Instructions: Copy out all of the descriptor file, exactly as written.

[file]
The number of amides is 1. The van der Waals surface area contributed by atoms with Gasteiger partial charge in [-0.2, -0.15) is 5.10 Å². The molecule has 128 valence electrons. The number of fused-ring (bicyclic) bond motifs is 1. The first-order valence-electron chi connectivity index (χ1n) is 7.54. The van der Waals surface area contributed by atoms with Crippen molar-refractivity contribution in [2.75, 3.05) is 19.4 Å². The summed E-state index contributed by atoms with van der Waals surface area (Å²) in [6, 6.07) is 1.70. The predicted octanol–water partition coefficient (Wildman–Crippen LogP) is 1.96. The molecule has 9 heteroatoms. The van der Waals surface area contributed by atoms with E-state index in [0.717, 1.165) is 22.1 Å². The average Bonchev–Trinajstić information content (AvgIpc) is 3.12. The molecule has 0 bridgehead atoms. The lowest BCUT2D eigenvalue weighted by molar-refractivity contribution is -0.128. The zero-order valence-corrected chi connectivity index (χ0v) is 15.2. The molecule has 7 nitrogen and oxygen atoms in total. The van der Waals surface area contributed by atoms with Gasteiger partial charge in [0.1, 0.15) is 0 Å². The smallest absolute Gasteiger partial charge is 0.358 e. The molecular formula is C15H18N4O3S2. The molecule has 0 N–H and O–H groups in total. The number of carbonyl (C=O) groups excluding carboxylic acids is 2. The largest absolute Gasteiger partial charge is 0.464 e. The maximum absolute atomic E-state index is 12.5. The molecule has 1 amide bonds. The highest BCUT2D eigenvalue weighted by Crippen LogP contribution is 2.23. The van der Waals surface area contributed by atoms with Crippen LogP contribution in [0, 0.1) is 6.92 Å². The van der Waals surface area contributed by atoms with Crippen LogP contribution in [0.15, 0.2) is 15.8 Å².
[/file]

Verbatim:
The number of amides is 1. The van der Waals surface area contributed by atoms with Gasteiger partial charge in [-0.2, -0.15) is 5.10 Å². The molecule has 128 valence electrons. The number of fused-ring (bicyclic) bond motifs is 1. The first-order valence-electron chi connectivity index (χ1n) is 7.54. The van der Waals surface area contributed by atoms with Crippen molar-refractivity contribution in [2.75, 3.05) is 19.4 Å². The summed E-state index contributed by atoms with van der Waals surface area (Å²) in [6, 6.07) is 1.70. The predicted octanol–water partition coefficient (Wildman–Crippen LogP) is 1.96. The molecule has 9 heteroatoms. The van der Waals surface area contributed by atoms with E-state index in [0.717, 1.165) is 22.1 Å². The average Bonchev–Trinajstić information content (AvgIpc) is 3.12. The molecule has 0 bridgehead atoms. The lowest BCUT2D eigenvalue weighted by molar-refractivity contribution is -0.128. The zero-order valence-corrected chi connectivity index (χ0v) is 15.2. The molecule has 7 nitrogen and oxygen atoms in total. The van der Waals surface area contributed by atoms with Gasteiger partial charge in [0.1, 0.15) is 0 Å². The smallest absolute Gasteiger partial charge is 0.358 e. The molecular formula is C15H18N4O3S2. The molecule has 0 N–H and O–H groups in total. The number of carbonyl (C=O) groups excluding carboxylic acids is 2. The largest absolute Gasteiger partial charge is 0.464 e. The maximum absolute atomic E-state index is 12.5. The molecule has 1 amide bonds. The highest BCUT2D eigenvalue weighted by Crippen LogP contribution is 2.23. The van der Waals surface area contributed by atoms with Crippen LogP contribution in [0, 0.1) is 6.92 Å². The van der Waals surface area contributed by atoms with Crippen LogP contribution in [0.15, 0.2) is 15.8 Å².